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Talk of a sub-two-hour marathon

Dennis Kimetto

BERLIN, GERMANY - SEPTEMBER 28: First place winner and new world record holder Dennis Kimetto of Kenya poses on the podium after the 41th BMW Berlin Marathon on September 28, 2014 in Berlin, Germany. (Photo by Boris Streubel/Bongarts/Getty Images)

Bongarts/Getty Images

With every record-breaking performance, more marathon watchers are modifying the question, “Will the two-hour barrier be broken?” to “When will the two-hour barrier be broken?”

Dennis Kimetto became the third Kenyan in four years to break the 26.2-mile record at the Berlin Marathon on Sunday. He clocked 2 hours, 2 minutes, 57 seconds. Kimetto broke the previous record, less than a year old, by 26 seconds.

“I am expecting a marathon in two hours,” Kimetto reportedly said after.

Second-place Emmanuel Mutai, who also finished faster than the previous world record, agreed. “Times are coming down,” the fellow Kenyan said.

Take that for what it’s worth.

Statistically, a sub-two-hour marathon appears inevitable. Nearly 10 minutes have come off the world record in the last 50 years. More than 5 minutes in the last 30 years. The first sub-2:06 came in 1999.

If and when Kimetto’s record will be beaten, it will very likely come in Berlin. The last six marathon world records were set there. More and more, this world record is becoming a product of a tailored setting.

The German capital is an autobahn with its combination of flat roads, pacesetters and, fortunately the last few years, ideal weather. Also key is its World Marathon Major status/hefty financial incentive that attracts multiple elite runners who can push each other after the pacesetters drop off.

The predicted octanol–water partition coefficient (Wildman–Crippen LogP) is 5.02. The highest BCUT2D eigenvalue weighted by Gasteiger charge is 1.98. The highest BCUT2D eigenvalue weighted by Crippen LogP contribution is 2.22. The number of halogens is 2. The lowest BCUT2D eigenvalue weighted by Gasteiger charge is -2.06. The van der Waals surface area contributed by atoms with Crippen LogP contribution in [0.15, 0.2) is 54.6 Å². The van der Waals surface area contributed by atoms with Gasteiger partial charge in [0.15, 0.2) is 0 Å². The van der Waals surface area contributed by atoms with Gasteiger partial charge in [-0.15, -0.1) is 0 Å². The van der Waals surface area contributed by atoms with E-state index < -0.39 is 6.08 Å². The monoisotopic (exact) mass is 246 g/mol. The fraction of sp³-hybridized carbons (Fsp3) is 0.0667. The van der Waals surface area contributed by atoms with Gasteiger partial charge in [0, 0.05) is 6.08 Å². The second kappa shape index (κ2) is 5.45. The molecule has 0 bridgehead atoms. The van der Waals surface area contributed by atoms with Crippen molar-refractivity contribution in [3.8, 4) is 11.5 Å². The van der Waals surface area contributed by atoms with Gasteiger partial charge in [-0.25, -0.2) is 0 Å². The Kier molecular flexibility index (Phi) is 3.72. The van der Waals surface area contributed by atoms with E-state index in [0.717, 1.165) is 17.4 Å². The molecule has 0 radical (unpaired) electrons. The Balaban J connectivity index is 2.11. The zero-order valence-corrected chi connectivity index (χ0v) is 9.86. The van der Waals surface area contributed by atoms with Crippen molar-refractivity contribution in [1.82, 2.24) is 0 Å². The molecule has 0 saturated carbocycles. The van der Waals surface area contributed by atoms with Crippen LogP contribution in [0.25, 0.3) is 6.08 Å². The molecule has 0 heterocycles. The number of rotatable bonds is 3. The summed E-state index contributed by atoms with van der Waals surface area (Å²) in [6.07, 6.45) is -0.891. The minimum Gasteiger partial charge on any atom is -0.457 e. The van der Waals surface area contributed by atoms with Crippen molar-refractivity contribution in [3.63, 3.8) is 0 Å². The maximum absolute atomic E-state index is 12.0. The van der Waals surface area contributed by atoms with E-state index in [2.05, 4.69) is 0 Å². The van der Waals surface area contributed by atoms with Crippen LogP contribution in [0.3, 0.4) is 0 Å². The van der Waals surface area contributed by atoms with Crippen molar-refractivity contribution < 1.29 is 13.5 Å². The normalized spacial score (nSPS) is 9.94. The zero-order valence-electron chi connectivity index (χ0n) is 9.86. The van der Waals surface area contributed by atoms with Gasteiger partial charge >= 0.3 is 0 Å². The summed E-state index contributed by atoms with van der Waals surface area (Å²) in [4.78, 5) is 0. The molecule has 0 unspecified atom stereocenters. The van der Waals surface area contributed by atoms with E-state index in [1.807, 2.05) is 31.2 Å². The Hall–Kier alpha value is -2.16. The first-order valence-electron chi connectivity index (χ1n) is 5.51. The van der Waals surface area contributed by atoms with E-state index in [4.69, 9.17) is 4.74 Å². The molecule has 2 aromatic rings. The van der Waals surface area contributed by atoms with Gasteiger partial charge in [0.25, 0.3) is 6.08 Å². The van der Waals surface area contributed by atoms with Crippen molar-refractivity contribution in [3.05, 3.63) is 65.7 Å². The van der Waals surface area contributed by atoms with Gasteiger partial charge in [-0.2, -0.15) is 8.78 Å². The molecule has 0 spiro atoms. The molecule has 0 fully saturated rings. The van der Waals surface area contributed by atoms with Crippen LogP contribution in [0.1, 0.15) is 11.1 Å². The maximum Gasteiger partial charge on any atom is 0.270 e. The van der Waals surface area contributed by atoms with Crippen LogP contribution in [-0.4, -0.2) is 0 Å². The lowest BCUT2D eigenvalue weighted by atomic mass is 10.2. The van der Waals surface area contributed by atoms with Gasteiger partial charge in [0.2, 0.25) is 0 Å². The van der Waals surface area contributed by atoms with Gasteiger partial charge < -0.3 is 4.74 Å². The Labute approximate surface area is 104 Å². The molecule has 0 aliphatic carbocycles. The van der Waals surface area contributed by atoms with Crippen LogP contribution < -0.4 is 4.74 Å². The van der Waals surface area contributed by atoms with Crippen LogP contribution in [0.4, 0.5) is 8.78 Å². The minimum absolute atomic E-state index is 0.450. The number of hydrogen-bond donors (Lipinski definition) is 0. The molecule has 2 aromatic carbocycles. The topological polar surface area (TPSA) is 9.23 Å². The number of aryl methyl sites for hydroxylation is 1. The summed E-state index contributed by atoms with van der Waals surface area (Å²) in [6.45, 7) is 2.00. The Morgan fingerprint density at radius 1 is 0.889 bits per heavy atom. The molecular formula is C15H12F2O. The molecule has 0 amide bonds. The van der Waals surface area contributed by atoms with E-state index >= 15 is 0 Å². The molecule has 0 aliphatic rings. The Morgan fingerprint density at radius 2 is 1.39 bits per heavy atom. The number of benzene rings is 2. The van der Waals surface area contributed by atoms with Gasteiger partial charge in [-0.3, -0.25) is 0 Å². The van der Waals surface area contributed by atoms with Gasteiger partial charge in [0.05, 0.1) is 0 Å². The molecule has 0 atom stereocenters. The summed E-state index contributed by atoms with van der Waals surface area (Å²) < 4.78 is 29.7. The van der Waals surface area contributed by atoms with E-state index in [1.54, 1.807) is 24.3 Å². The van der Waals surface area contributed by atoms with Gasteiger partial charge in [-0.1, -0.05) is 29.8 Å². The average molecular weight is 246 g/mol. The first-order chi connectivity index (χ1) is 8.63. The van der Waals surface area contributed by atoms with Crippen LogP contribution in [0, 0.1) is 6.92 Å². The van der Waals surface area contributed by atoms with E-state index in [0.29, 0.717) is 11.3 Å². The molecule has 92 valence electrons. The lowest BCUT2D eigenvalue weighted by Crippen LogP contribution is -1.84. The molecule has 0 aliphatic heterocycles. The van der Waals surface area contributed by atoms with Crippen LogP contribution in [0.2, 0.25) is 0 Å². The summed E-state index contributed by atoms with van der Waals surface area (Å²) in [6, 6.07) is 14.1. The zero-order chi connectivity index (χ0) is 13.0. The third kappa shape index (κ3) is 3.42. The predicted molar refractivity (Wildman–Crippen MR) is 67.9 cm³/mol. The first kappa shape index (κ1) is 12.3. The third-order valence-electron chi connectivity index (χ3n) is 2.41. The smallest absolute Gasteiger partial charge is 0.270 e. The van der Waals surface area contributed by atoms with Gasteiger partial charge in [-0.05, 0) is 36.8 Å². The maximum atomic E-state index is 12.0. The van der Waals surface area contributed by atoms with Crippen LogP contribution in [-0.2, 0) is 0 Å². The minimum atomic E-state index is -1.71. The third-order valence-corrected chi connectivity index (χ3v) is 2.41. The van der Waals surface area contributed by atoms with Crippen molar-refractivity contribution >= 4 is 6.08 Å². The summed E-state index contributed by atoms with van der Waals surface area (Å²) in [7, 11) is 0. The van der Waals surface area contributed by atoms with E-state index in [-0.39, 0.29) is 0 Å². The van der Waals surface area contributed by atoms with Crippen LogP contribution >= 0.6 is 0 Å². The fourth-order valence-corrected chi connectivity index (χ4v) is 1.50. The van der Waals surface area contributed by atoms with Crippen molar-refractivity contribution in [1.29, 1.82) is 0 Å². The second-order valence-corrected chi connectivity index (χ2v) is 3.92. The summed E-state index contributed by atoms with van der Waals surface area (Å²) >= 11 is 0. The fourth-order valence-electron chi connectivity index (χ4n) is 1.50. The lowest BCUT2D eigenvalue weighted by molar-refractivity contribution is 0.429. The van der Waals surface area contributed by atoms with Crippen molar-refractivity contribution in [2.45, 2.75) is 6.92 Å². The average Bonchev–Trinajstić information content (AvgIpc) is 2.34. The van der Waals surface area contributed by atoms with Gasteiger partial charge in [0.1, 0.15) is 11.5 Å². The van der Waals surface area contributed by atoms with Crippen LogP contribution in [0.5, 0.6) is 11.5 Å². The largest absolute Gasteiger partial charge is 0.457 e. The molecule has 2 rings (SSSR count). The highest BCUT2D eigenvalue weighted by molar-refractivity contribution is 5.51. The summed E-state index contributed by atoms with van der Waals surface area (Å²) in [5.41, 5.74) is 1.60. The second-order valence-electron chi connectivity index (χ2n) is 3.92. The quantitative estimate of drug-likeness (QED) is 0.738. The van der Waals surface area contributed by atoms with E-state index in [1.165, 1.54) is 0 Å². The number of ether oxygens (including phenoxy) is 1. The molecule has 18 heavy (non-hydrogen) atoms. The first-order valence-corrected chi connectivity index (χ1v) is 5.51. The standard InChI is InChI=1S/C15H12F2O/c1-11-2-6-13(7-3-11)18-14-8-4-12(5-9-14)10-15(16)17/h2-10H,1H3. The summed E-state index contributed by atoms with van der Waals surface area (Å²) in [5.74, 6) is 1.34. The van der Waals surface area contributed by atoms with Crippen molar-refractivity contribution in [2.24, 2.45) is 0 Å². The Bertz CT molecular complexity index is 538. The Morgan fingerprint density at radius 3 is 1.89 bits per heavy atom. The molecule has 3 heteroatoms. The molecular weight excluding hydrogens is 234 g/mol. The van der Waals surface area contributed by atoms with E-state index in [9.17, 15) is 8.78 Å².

Who knows, the man to break Kimetto’s world record could very well be Kimetto.

He’s 30, but he’s younger in marathon years, having debuted at the 2012 Berlin Marathon with the fastest first-timer clocking ever (2:04:16). He won the 2013 Chicago and Tokyo Marathons in course records before dropping out of this year’s Boston Marathon with a hamstring injury.

The Chicago Tribune reported after his Windy City victory last fall that “he had been growing maize and tending a few cows until he began running about four years ago.”

“Actually, I think I could still be a very good runner ten years from now, at 40,” Kimetto said Monday, according to Track and Field News.

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